ATLANTA (AP) — Cobb County Elections Director Janine Eveler’s most pressing problem with adhering to Georgia’s new election law before a June 15 special election is finding some heavy equipment to erect a large sign in front of a church that won’t be used as a voting precinct.
The election in Cobb is for a new state representative for House District 34, replacing Rep. Bert Reeves, who resigned. It is one of six such special elections to take place Tuesday. These will be the first to implement 44 provisions of Georgia’s controversial new election law. Parts of the legislation are in effect while the law simultaneously faces seven different suits.
One section in the new law requires advanced notice with large signage in front of a polling place that has been changed and is no longer in use. This measure was one of few bipartisan provisions in the law taken from a bill introduced by freshman Sen. Nikki Merritt, a Grayson Democrat.
“The biggest issue right now is finding a ‘metal fence post driver,’ and people strong enough to install a four foot by four foot sign at a church we’re no longer using for a poll,” Eveler said. “The sign has to be in the ground on their property for a week before the election, and it’s huge.”
There are six sections within the law that do not take effect until July 1. The rest went into effect when Gov. Brian Kemp signed the legislation on March 25.
In addition to requiring identification to request an absentee ballot, the new law cuts the days allowed for requesting an absentee ballot, shortens early voting before runoff elections, provides fewer drop boxes than allowed during the pandemic, allows the state to take over county election offices and bars people from giving food and water to voters within 150 feet (45 meters) of a polling place.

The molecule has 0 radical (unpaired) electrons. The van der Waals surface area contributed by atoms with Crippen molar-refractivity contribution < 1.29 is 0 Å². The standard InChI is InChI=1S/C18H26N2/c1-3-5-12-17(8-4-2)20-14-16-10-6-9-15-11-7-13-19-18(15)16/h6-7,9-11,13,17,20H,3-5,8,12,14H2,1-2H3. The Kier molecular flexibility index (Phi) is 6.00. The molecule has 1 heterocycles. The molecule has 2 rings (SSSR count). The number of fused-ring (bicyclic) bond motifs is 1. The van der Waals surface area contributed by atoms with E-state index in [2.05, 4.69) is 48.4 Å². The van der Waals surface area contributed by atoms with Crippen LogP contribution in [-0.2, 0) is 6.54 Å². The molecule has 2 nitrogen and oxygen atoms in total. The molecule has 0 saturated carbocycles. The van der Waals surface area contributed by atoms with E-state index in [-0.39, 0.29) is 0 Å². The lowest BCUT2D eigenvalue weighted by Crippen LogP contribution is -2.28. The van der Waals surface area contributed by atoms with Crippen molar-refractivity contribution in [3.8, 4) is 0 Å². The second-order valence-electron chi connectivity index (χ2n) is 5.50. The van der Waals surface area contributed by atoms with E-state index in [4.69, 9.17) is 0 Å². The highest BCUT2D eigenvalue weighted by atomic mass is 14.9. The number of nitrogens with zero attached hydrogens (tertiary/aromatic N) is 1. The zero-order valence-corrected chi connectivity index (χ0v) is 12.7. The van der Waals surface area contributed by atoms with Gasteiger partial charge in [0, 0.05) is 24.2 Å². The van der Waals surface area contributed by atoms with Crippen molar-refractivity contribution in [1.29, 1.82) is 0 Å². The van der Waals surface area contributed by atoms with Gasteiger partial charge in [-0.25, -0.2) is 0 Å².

Eveler said the part not going into effect deals mostly with absentee ballots. For the special election, the window for requesting absentee ballots was the same, and ballots will still be verified through signature matching instead of driver’s license number or other forms of identification.
“The hardest thing about the House District 34 special election is implementing only those things that are in effect now and remembering not to implement those things that go into effect on July 1,” she said.
Cobb County Commission Chairwoman Lisa Cupid, a Democrat, said she’s heard from constituents and even people outside of the state who are unsettled by the new law, especially after the Major League Baseball All-Star game was moved out of Atlanta following election law controversy.
“People had a lot of concern about this here in the county,” Cupid said in a recent news conference with Fresh Take Georgia. “It’ll be interesting to see if there’s going to be any movement to help modify some of the provisions of that bill before next year’s election.”
This story was produced by Fresh Take Georgia, a news service of the Center for Sustainable Journalism at Kennesaw State University. The reporter can be reached at firstname.lastname@example.org.